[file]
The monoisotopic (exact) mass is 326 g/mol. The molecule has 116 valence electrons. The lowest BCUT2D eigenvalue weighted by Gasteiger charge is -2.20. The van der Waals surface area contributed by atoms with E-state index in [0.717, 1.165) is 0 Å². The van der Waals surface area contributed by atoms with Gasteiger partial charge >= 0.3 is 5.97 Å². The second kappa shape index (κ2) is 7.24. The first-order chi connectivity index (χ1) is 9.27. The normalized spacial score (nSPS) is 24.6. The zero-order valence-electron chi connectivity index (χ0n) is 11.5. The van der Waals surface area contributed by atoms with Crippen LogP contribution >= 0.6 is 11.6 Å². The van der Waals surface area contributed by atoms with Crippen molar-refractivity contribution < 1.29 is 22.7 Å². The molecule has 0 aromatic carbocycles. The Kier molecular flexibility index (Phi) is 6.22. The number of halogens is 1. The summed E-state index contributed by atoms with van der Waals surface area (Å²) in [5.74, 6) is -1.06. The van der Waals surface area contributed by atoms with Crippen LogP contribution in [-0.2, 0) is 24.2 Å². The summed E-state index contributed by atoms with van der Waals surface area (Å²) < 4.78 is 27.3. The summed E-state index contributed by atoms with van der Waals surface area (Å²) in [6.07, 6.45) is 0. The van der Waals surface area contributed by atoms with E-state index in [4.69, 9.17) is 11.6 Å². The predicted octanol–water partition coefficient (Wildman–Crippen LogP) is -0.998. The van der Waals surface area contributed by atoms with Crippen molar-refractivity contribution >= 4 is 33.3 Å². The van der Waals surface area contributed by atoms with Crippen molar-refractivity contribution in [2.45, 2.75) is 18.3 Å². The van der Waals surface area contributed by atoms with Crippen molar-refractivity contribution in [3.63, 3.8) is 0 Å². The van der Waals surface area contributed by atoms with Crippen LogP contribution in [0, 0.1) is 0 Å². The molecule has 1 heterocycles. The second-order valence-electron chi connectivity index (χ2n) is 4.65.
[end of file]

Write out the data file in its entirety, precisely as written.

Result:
The monoisotopic (exact) mass is 326 g/mol. The molecule has 116 valence electrons. The lowest BCUT2D eigenvalue weighted by Gasteiger charge is -2.20. The van der Waals surface area contributed by atoms with E-state index in [0.717, 1.165) is 0 Å². The van der Waals surface area contributed by atoms with Gasteiger partial charge >= 0.3 is 5.97 Å². The second kappa shape index (κ2) is 7.24. The first-order chi connectivity index (χ1) is 9.27. The normalized spacial score (nSPS) is 24.6. The zero-order valence-electron chi connectivity index (χ0n) is 11.5. The van der Waals surface area contributed by atoms with Crippen LogP contribution >= 0.6 is 11.6 Å². The van der Waals surface area contributed by atoms with Crippen molar-refractivity contribution < 1.29 is 22.7 Å². The molecule has 0 aromatic carbocycles. The Kier molecular flexibility index (Phi) is 6.22. The number of halogens is 1. The summed E-state index contributed by atoms with van der Waals surface area (Å²) in [5.74, 6) is -1.06. The van der Waals surface area contributed by atoms with Crippen LogP contribution in [-0.2, 0) is 24.2 Å². The summed E-state index contributed by atoms with van der Waals surface area (Å²) < 4.78 is 27.3. The summed E-state index contributed by atoms with van der Waals surface area (Å²) in [6.07, 6.45) is 0. The van der Waals surface area contributed by atoms with E-state index in [4.69, 9.17) is 11.6 Å². The predicted octanol–water partition coefficient (Wildman–Crippen LogP) is -0.998. The van der Waals surface area contributed by atoms with Crippen molar-refractivity contribution >= 4 is 33.3 Å². The van der Waals surface area contributed by atoms with Crippen molar-refractivity contribution in [2.45, 2.75) is 18.3 Å². The van der Waals surface area contributed by atoms with Crippen molar-refractivity contribution in [3.63, 3.8) is 0 Å². The van der Waals surface area contributed by atoms with Crippen LogP contribution in [0, 0.1) is 0 Å². The molecule has 1 heterocycles. The second-order valence-electron chi connectivity index (χ2n) is 4.65.